Jeff Johnson, executive director of the Western Fire Chiefs Association and a former First Responder Network Authority (FirstNet) board member, has reiterated his criticism of Verizon Communications, Inc., which is offering a competing public safety broadband offering.
In a column for “Mission Critical Communications,” Mr. Johnson said, “The claims by Verizon and its supporters that it is not realistic or practical for all first responders to use a single network ignores the vision of Congress and all of the major national public-safety organizations when they passed the law in 2012 that required building the FirstNet nationwide public-safety broadband network. The vision was to have one network where all public-safety entities and personnel could interoperate with each other on a nationwide basis. Public-safety leaders did not support then, or now, a patchwork of network cores fragmented across multiple providers like Verizon is now advocating.”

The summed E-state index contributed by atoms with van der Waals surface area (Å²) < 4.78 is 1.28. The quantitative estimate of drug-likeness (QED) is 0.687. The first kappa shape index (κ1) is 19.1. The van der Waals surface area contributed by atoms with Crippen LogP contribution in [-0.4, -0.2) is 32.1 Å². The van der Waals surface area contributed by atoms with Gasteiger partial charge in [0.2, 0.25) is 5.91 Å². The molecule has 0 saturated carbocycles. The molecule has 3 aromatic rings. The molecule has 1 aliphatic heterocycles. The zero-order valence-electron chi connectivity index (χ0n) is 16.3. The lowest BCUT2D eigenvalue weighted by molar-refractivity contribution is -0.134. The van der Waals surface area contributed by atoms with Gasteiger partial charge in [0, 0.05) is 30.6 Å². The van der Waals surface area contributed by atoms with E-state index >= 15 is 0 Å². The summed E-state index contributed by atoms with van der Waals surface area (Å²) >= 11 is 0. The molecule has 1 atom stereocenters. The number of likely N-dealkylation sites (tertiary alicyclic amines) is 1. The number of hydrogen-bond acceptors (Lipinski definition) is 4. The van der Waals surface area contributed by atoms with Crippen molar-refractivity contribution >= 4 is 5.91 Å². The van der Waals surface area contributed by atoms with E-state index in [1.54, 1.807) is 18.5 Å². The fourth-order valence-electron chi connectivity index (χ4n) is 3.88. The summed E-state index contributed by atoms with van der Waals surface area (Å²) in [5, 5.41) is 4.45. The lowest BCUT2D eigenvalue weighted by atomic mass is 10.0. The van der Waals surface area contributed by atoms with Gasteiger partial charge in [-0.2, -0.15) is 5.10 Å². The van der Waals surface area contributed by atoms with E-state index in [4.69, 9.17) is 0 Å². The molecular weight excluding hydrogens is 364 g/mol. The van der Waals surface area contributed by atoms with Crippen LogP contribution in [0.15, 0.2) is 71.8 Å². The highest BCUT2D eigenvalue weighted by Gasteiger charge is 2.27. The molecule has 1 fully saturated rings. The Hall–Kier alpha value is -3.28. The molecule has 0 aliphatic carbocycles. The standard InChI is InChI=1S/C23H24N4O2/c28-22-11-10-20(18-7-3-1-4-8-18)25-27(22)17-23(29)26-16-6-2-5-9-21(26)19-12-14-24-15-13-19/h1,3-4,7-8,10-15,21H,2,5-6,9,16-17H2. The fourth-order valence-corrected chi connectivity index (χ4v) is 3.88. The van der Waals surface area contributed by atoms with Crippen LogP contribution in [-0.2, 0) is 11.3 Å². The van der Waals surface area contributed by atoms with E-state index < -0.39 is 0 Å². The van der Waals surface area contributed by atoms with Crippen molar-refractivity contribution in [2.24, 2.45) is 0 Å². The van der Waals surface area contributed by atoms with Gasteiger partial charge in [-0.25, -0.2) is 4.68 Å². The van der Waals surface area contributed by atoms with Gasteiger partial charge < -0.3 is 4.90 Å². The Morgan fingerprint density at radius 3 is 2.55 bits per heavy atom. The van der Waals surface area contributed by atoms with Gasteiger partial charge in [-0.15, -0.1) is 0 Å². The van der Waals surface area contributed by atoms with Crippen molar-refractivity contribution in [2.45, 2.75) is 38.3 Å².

Mr. Johnson continued that “Verizon, and its paid supporters, are trying to dismantle that vision by spinning misleading concerns about interoperability. They’d like you to think FirstNet is being built in a silo and that those of us on the FirstNet core won’t be able to communicate with first responders that choose to stay on consumer networks. That isn’t true. FirstNet is interoperable with other Long Term Evolution (LTE) and radio networks today. AT&T, the private-sector partner responsible for delivering FirstNet, is building the platform on open industry standards. FirstNet subscribers nationwide can talk, text and communicate with customers on all other consumer wireless networks, and vice versa, benefitting from cross-network interoperability every day.”- Paul Kirby, email@example.com